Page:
Re: Q-Flight CounselorPhil c.


Phil Christiansen <rxforfun51@...>
 

Jerry,
 
Thanks for clarifying that point for me.  It wasn't me that posted the note below (it was Quickieaircraft)?  But that comment did confuse me as I thought the reflexor trailing edge should be positioned "UP" on take-off as you and Gary were describing.  Quickieaircraft's original post said "down" and that really got me confused... just when I thought I had it straight in my head!  :)
 
Phil

From: jnmarstall <jnmarstall@bellsouth.net>
To: Q-LIST@yahoogroups.com
Sent: Friday, October 14, 2011 6:50 AM
Subject: Re: [Q-LIST] Re: Q-Flight CounselorPhil c.


 
Phil, you want the aileron TE _*UP*_.
jerry M

On 10/13/2011 10:06 PM, quickieaircraft wrote:



Thanks, guys! My Tri-Q200 has been ready to fly for some time but its
pilot still has few more weeks before I'll be ready (hopefully) for
that, especially in light of recent incidents. I've been digging
through the archives to attempt writing up proper procedures for my
reflexor use, and this discussion added dramatically.

As I understand it (from reading only), the reflexor affects:
-elevator trim position
-elevator authority (via fore/aft lift bias)
-pitch attitude (and visibility)
-NOT airspeed (or only minorly)

T/O: requires slight (maybe 1/4 travel at most) positive reflexor
(aileron TE down UP), but IAS must be above stall before rotation,
else pitch up rotation will take place suddenly as the canard starts
working.

Approach: Slight more positive reflexor than takeoff. If I understand
correctly, airspeed isn't much affected, but it's mostly set for
visibility over the nose here.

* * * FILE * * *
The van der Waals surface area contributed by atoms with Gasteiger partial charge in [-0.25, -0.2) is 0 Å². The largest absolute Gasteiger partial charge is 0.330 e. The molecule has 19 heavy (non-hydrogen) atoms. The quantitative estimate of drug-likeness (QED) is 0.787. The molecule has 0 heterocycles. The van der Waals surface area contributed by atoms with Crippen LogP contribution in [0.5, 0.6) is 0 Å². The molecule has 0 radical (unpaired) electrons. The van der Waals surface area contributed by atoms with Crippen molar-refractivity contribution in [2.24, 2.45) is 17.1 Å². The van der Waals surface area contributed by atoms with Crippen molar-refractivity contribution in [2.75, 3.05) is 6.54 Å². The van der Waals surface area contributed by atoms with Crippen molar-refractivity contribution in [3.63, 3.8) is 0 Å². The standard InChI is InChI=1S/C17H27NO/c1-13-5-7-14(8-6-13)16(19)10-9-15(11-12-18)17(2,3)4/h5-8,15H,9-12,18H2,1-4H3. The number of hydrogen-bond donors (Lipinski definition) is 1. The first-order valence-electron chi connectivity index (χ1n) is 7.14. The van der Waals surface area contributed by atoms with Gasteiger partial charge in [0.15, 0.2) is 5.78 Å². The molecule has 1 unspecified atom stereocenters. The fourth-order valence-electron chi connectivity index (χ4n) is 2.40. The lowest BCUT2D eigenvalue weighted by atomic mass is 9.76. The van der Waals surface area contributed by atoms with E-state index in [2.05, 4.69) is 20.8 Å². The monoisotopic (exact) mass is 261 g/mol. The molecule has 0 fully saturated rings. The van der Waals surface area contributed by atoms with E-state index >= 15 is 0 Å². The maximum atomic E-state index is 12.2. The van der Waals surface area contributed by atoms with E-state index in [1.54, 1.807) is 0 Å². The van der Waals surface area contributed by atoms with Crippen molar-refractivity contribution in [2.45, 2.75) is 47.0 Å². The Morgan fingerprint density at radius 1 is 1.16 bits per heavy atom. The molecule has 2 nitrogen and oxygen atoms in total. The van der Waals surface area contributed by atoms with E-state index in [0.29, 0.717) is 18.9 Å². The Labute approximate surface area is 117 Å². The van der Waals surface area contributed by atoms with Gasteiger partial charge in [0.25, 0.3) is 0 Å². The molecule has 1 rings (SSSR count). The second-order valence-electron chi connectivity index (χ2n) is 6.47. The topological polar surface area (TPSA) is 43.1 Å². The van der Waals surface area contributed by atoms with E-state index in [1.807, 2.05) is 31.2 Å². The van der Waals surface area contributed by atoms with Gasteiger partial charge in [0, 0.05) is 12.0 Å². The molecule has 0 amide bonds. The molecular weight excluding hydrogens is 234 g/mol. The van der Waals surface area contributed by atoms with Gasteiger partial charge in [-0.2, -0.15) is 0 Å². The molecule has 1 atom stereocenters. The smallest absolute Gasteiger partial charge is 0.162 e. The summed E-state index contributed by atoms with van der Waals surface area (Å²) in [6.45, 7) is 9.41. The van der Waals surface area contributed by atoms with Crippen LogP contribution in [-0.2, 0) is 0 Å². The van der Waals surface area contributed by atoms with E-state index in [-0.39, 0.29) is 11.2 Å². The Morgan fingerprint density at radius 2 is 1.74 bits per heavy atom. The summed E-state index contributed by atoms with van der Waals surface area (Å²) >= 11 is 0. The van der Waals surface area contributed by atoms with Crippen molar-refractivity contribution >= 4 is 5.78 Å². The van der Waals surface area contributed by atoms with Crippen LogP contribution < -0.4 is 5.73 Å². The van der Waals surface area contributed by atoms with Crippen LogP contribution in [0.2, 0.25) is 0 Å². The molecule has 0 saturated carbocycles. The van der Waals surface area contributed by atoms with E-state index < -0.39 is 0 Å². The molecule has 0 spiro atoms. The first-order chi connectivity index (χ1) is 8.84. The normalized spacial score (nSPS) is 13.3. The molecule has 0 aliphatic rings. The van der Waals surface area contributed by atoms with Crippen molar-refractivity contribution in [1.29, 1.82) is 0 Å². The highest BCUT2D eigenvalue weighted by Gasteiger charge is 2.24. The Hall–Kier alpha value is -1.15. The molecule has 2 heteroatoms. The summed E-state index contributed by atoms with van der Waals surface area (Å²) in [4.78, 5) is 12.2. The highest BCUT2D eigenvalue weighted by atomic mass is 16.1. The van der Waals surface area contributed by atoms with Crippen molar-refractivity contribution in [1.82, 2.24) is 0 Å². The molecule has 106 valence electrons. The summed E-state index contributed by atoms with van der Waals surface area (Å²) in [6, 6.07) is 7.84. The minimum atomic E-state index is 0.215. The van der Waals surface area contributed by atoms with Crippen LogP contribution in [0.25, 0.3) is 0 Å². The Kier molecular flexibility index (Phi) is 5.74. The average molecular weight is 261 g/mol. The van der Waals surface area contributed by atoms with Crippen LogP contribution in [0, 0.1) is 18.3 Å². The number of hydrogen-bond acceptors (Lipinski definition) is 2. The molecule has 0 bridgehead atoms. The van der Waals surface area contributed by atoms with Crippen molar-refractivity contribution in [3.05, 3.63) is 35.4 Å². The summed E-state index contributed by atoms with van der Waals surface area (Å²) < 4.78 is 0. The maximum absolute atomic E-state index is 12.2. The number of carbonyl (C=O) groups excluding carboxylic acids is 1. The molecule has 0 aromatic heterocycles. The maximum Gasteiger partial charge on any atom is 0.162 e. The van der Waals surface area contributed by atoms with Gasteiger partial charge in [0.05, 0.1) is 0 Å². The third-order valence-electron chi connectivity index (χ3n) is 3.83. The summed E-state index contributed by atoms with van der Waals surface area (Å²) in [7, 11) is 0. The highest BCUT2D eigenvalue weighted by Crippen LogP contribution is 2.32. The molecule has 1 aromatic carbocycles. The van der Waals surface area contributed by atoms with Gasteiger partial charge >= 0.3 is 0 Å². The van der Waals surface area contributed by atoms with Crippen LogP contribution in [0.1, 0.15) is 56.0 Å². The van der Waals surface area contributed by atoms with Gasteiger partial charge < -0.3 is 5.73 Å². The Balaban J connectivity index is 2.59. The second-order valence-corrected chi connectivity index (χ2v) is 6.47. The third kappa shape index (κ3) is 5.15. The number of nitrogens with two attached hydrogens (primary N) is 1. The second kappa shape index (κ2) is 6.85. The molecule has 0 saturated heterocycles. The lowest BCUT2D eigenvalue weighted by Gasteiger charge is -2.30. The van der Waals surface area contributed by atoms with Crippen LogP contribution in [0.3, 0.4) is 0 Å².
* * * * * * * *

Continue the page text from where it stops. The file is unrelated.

Flare: not used, leave set in approach configuration and flare with
elevator.

Go around: return to T/O position?

Cruise: set some combination of trim and reflexor for IAS.

I'm practicing in a Diamond DA20, Cherokee Warrior, and Arrow. I
expect to use tho DA20 most, since it's the closest in speed, at
130kts, small, and fairly slick, and the other two just for
variety/complexity.

My practice program so far includes:
at least 10 hrs training towards a flight test in the preceding 30
days spread amongst 3 airplanes, which includes
at least 20 landings without flaps
at least 6-10 unusual attitude recoveries
at least 7 simulated engine outs from varying locations (noflaps, no
slips)
at least 2 "impossible turn" demos
at least 1 takeoff aborted for a mechanical issue
at least 2 go arounds
simulated systems failures response
slow flight and stalls.

I'd like to add reflexor drills. I don't think there is a great way to
simulate reflexor application. My current plan is having a copilot set
the flaps or trim at unknown (but fixed) locations.

Also, depending on your location, I'd be willing to head your way and
buy gas for your next flight in return hauling my 145 lb frame along.

PPL ASEL, a few hours in Sonerais but new to Q's

--- In Q-LIST@yahoogroups.com <mailto:Q-LIST%40yahoogroups.com>,
JMasal@... wrote:



Phil C.

We Q guys do not consider Dflyers as outsiders. Never have. They
have been welcomed since day 1. In fact the Dfly newsletter editor was
a major organizer of our field of dreams events and at one point we
would often have a handful of Dflys show up
Jerry B's death is tragic. Dont fret unduly about the "risks" of
your first flight. What we can say so far is dont make an approach low